Amy Winehouse's life will be celebrated in a family exhibition opening this summer at London's Jewish Museum.
The 'Back To Black' singer's brother Alex and his wife, Riva, have given the Camden-based museum unprecedented access to Amy’s belongings in a bid to reclaim her identity as a North London Jewish girl.
Fans will be able to see the guitar Alex taught her to play on, her record and books collection and a vintage bar from her former home.
Many unseen photographs of Amy’s family life will be on display, from Friday night dinners and Alex’s barmitzvah to vintage photographs of their beloved grandmother Cynthia that show what may have been the roots of Amy’s distinctive style.
The photographs are said to be an important part of the exhibition and the suitcase crammed with pictures that Amy insisted her father come to look through with her a couple of days before her death - the last time he saw her - will also be on show.
Alex Winehouse said: “Amy was someone who was incredibly proud of her Jewish-London roots. Whereas other families would go to the seaside on a sunny day, we'd always go down to the East End. That was who we were, and what we were. We weren't religious, but we were traditional. I hope, in this most fitting of places, that the world gets to see this other side not just to Amy, but to our typical Jewish family.”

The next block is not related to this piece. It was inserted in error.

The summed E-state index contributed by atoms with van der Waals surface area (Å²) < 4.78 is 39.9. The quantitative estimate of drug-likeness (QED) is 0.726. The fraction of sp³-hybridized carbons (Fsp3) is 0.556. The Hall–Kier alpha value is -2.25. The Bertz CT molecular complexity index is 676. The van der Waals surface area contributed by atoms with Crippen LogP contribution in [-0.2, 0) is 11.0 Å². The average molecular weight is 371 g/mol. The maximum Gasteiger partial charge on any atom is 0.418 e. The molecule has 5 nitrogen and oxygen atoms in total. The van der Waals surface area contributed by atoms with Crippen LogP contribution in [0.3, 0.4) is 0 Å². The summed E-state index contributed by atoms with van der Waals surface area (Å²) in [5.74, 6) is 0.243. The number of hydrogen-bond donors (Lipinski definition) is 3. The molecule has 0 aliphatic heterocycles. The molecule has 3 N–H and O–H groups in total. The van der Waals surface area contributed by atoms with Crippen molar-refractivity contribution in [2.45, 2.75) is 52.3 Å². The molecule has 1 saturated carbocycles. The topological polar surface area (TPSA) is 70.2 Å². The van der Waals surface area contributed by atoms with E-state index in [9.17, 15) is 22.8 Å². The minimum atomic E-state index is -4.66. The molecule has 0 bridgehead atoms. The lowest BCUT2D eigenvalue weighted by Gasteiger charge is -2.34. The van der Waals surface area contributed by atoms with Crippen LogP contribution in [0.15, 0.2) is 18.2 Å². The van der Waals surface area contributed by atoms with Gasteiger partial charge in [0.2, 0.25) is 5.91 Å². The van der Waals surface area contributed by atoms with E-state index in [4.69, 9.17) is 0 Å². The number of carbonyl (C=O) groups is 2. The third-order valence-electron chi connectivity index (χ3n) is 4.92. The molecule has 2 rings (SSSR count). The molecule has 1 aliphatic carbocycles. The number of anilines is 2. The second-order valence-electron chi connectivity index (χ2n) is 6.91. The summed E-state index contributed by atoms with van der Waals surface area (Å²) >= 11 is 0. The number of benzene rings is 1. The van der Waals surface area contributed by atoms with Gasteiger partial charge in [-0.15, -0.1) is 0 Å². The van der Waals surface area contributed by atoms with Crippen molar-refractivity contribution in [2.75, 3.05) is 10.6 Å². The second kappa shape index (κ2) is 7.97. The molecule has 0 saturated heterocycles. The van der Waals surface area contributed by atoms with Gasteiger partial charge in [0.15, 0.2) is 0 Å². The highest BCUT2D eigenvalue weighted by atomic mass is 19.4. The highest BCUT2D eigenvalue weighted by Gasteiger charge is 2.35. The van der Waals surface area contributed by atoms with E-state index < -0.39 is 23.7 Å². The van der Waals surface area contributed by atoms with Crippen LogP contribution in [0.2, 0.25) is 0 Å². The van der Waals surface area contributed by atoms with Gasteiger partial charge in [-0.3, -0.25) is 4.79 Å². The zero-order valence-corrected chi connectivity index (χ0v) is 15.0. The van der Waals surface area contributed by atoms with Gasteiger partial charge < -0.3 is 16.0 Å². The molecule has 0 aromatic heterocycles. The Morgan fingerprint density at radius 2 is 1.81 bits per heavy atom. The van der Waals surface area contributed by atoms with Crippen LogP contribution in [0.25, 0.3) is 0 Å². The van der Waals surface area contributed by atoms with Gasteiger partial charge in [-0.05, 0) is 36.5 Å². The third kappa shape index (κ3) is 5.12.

Abigail Morris, CEO of the Jewish Museum, added: “Amy Winehouse was an immensely talented, iconic and inspirational singer and she was a Jewish girl from North London. It is fitting that the Jewish Museum in her beloved Camden Town should be the place to tell her story in the year that she would have celebrated her 30th birthday. We are very honoured that Alex and Riva chose the museum.”
The exhibition will open on 3 July and run until 15 September. The iconic Grammy Award-winning singer, who died on 23 July 2011, would have celebrated her 30th birthday this year.
Meanwhile, a documentary film about Amy's life is also in the works and is being brought to screen by 'Senna' director Asif Kapadia.
"Amy was a once-in-a-generation talent who captured everyone's attention; she wrote and sung from the heart and everyone fell under her spell," Kapadia and his producer James Gay-Rees said in a statement.
"But tragically Amy seemed to fall apart under the relentless media attention, her troubled relationships, her global success and precarious lifestyle.
"As a society we celebrated her huge success but then we were quick to judge her failings when it suited us."